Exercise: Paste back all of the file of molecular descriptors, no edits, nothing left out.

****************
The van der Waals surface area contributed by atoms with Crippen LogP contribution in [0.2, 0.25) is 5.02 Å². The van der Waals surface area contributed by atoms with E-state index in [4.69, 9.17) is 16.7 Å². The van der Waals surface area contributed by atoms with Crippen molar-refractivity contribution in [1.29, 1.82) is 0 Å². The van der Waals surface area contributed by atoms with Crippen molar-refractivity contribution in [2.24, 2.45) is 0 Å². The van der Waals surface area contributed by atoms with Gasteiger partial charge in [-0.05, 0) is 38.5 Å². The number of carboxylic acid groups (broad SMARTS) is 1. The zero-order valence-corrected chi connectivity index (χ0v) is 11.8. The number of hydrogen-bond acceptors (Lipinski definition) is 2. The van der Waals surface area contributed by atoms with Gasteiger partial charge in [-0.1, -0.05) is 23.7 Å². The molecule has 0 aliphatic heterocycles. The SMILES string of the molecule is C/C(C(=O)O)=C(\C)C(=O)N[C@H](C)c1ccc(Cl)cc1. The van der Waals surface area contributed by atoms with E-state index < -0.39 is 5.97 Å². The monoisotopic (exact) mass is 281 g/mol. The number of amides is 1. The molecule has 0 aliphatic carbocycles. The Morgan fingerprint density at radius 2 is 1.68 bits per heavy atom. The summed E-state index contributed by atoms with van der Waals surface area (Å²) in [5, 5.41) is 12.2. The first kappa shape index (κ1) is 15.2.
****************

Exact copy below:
The van der Waals surface area contributed by atoms with Crippen LogP contribution in [0.2, 0.25) is 5.02 Å². The van der Waals surface area contributed by atoms with E-state index in [4.69, 9.17) is 16.7 Å². The van der Waals surface area contributed by atoms with Crippen molar-refractivity contribution in [1.29, 1.82) is 0 Å². The van der Waals surface area contributed by atoms with Crippen molar-refractivity contribution in [2.24, 2.45) is 0 Å². The van der Waals surface area contributed by atoms with Gasteiger partial charge in [-0.05, 0) is 38.5 Å². The number of carboxylic acid groups (broad SMARTS) is 1. The zero-order valence-corrected chi connectivity index (χ0v) is 11.8. The number of hydrogen-bond acceptors (Lipinski definition) is 2. The van der Waals surface area contributed by atoms with Gasteiger partial charge in [-0.1, -0.05) is 23.7 Å². The molecule has 0 aliphatic heterocycles. The SMILES string of the molecule is C/C(C(=O)O)=C(\C)C(=O)N[C@H](C)c1ccc(Cl)cc1. The van der Waals surface area contributed by atoms with E-state index < -0.39 is 5.97 Å². The monoisotopic (exact) mass is 281 g/mol. The number of amides is 1. The molecule has 0 aliphatic carbocycles. The Morgan fingerprint density at radius 2 is 1.68 bits per heavy atom. The summed E-state index contributed by atoms with van der Waals surface area (Å²) in [5, 5.41) is 12.2. The first kappa shape index (κ1) is 15.2.